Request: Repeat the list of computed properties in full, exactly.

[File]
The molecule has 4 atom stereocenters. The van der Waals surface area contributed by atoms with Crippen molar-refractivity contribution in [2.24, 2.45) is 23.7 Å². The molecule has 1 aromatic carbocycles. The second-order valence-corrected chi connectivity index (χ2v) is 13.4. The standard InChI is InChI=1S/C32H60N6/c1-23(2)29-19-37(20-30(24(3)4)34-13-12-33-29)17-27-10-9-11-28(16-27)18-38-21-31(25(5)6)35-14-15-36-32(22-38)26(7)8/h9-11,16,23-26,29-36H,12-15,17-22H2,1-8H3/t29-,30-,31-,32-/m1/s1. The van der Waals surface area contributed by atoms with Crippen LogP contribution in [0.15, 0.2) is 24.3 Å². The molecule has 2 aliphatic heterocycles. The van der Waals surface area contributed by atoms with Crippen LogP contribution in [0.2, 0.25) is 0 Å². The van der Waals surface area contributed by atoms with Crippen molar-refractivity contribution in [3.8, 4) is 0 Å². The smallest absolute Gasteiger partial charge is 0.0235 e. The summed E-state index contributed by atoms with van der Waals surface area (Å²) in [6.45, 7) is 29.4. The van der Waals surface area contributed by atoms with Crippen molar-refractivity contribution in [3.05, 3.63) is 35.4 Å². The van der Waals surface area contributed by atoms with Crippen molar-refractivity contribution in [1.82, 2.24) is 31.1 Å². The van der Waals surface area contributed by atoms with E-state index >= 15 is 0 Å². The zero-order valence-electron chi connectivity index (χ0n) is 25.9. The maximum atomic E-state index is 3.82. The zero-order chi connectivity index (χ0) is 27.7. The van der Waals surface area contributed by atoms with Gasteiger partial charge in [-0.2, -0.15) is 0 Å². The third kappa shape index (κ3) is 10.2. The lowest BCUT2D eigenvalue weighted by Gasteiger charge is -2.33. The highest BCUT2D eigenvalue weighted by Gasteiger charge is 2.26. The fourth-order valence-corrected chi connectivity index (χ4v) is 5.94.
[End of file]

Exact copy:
The molecule has 4 atom stereocenters. The van der Waals surface area contributed by atoms with Crippen molar-refractivity contribution in [2.24, 2.45) is 23.7 Å². The molecule has 1 aromatic carbocycles. The second-order valence-corrected chi connectivity index (χ2v) is 13.4. The standard InChI is InChI=1S/C32H60N6/c1-23(2)29-19-37(20-30(24(3)4)34-13-12-33-29)17-27-10-9-11-28(16-27)18-38-21-31(25(5)6)35-14-15-36-32(22-38)26(7)8/h9-11,16,23-26,29-36H,12-15,17-22H2,1-8H3/t29-,30-,31-,32-/m1/s1. The van der Waals surface area contributed by atoms with Crippen LogP contribution in [0.15, 0.2) is 24.3 Å². The molecule has 2 aliphatic heterocycles. The van der Waals surface area contributed by atoms with Crippen LogP contribution in [0.2, 0.25) is 0 Å². The van der Waals surface area contributed by atoms with Crippen molar-refractivity contribution in [3.8, 4) is 0 Å². The smallest absolute Gasteiger partial charge is 0.0235 e. The summed E-state index contributed by atoms with van der Waals surface area (Å²) in [6.45, 7) is 29.4. The van der Waals surface area contributed by atoms with Crippen molar-refractivity contribution in [3.05, 3.63) is 35.4 Å². The van der Waals surface area contributed by atoms with Crippen molar-refractivity contribution in [1.82, 2.24) is 31.1 Å². The van der Waals surface area contributed by atoms with E-state index >= 15 is 0 Å². The zero-order valence-electron chi connectivity index (χ0n) is 25.9. The maximum atomic E-state index is 3.82. The zero-order chi connectivity index (χ0) is 27.7. The van der Waals surface area contributed by atoms with Gasteiger partial charge in [-0.2, -0.15) is 0 Å². The third kappa shape index (κ3) is 10.2. The lowest BCUT2D eigenvalue weighted by Gasteiger charge is -2.33. The highest BCUT2D eigenvalue weighted by Gasteiger charge is 2.26. The fourth-order valence-corrected chi connectivity index (χ4v) is 5.94.